So I have been thinking that seeing as I've billed this blog as partially being about music, perhaps I should include it occasionally as a topic. There's a thought! I don't know if I am having a mid-life crisis or a reawakening or what, but lately I have been obsessed with music again. When I have freetime, I find myself wandering around different sites online. You name it, sites for bands, online music stores, music e-zines. I'm there desperately looking for something. I just can't figure out what I'm looking for yet.

Maybe I'm trying to reconnect with my youth. Maybe I'm trying to find that perfect new band that I can't stop listening to. Maybe I'm trying to identify with the aging of some of my old favorites, see how they are handling and expressing the changes your soul makes over the years. Have we softened up yet or are we just more realistic? Have we figured out what matters?

I'm still not sure why I turn to music when I do some soulsearching. I guess I find it comforting when I find a sound or an idea that mirrors what I am going through at the moment. Sometimes I think it's a little weird that I've chosen such an impersonal way to be a part of the collective consciousness. I guess I'm kind of introverted. Now that I'm older, I wonder if I am being immature. I guess I still really don't know why I love it so much. It's simply part of what makes me tick.

The difference between me now and 20 years ago, where music is concerned, is that then it was who I was. Lauren and I had a whole discussion this past week about how I used to be so concerned about my "cred" when it came to what I would and wouldn't listen to. No way in college would I ever have admitted to liking bands like Van Halen (there's a whole horrific story that goes with that one) or some funny song from younger years like "Don't Go Breaking My Heart." Now, I'm OK with it all. No shame involved, no judgements placed. Wow, it sure takes a lot less energy! There are definitely some great benefits to getting older. I find myself more able to enjoy things for what they are. Simple.

I guess what got me thinking about this today is that tonight Lauren and I are going to go see Bob Mould. He is someone who I think has aged gracefully where his music is concerned. What is great about this show is that he will finally be playing both his newer solo material as well as some old material from Husker Du and Sugar. I never blame musicians when they decide that they aren't going to play certain things from their past. Imagine having to tell some story from when you were 21 over and over again. Not only would you get tired of the repetition, but you're no longer the person you were then. I do think that as you age, it becomes easier to revisit the past, as time has a way of smoothing out even the roughest edges. You learn to appreciate that you are what you are now because of a process and that it was all important. Trite, but true.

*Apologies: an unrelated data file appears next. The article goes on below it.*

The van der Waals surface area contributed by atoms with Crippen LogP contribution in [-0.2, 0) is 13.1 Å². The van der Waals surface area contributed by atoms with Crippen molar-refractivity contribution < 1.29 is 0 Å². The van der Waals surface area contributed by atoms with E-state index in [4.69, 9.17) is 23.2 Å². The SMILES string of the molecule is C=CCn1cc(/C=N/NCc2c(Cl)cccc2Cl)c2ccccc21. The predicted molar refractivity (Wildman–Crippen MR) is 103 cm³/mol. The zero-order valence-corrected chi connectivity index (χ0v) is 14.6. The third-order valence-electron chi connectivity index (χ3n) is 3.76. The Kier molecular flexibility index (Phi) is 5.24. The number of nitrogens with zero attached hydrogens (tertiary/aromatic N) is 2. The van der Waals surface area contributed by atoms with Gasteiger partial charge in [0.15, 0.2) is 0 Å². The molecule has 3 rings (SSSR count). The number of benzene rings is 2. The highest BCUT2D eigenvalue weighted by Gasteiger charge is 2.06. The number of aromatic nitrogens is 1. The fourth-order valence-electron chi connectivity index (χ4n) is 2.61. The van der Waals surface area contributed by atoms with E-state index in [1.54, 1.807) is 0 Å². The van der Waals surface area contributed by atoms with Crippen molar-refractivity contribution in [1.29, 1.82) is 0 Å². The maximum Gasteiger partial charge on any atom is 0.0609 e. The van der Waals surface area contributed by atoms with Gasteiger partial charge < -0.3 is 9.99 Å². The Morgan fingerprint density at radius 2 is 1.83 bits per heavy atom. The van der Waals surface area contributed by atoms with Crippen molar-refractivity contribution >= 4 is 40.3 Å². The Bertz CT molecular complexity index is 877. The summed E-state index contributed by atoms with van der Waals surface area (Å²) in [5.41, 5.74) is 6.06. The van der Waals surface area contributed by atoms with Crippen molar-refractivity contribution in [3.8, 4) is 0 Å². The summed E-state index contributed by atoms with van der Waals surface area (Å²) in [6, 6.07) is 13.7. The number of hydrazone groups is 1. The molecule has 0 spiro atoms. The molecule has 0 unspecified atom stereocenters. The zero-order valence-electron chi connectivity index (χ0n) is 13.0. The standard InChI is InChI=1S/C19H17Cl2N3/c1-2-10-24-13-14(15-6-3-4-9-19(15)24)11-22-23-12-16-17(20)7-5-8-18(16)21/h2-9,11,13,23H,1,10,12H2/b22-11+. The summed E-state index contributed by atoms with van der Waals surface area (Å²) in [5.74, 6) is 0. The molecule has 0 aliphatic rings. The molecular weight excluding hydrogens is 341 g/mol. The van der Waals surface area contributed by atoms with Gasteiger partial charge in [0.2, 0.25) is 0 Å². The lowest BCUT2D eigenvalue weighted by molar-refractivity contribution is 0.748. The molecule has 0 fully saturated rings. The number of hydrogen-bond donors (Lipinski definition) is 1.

I guess I decided to write about this today because my last experience with Bob Mould was far different than the one I know I will have tonight. Tonight, I'll pick up Lauren, drive to the show, have probably one beer, maybe two, stand in the back, and be fine with it. Almost twenty years ago, I bought my Husker Du ticket from a friend the day of the show. I piled into a VW microbus with a bunch of people I barely knew and we drove from Columbia, SC to Chapel Hill, NC. I don't know exactly how long this took, but it was more than a few hours and I know I missed class the next day, but I'll tell you about that in a minute.

So, we drove all the way there and managed to get to the show on time. I knew I wasn't feeling so good that day, but by the time we got to the show, I knew I had the flu. Cold sweats, woozy head, exhausted. So, what did I do? Why, drink of course!!!! The show was amazing. What was more amazing was the rest of the trip. Amazing? No, STUPID!!!! So, we all leave and decide that we didn't want to drive all the way back to Columbia. We stop at a hotel somewhere. This is when I realize that I have now been railroaded. No one in the van is 21 except me. Mind you, there is also another car traveling with us and they've stopped, too. I am now legally responsible for about 10 people I barely know.

We pull around the side of the hotel so the front desk can't see how many of us there actually are. I go in with one of the girls and check in and get ONE room. Right. I'm sick and delerious and feeling a little nervous, but does this stop me? No. We all load into the one tiny room and are sprawled all over everywhere and of course we are not quiet at all. At this point I realize I am really sick and pretty much attempt to pass out. In the fog my head was encased in, I do realize that my roommates are loud, they have alcohol and they are in possession of, and are using, various types of drugs. If I hadn't been so sick, I probably would have freaked out. Even then I knew what was crossing the line regarding legality and the possibility of getting in actual legal trouble. Regardless, I just laid there. Nothing happened and we all made it back to Columbia the next day, but I definitely was not happy. Needless to say, I never went on a roadtrip with that crew again.

Long story short, I am very glad to go see Bob Mould tonight. I am very glad to be going with Lauren. I am very glad that I know I will be in my own bed at a reasonable hour tonight. I'm very glad that I can tell this story of youthful foolishness with no embarassment. I'm very glad that I am 40.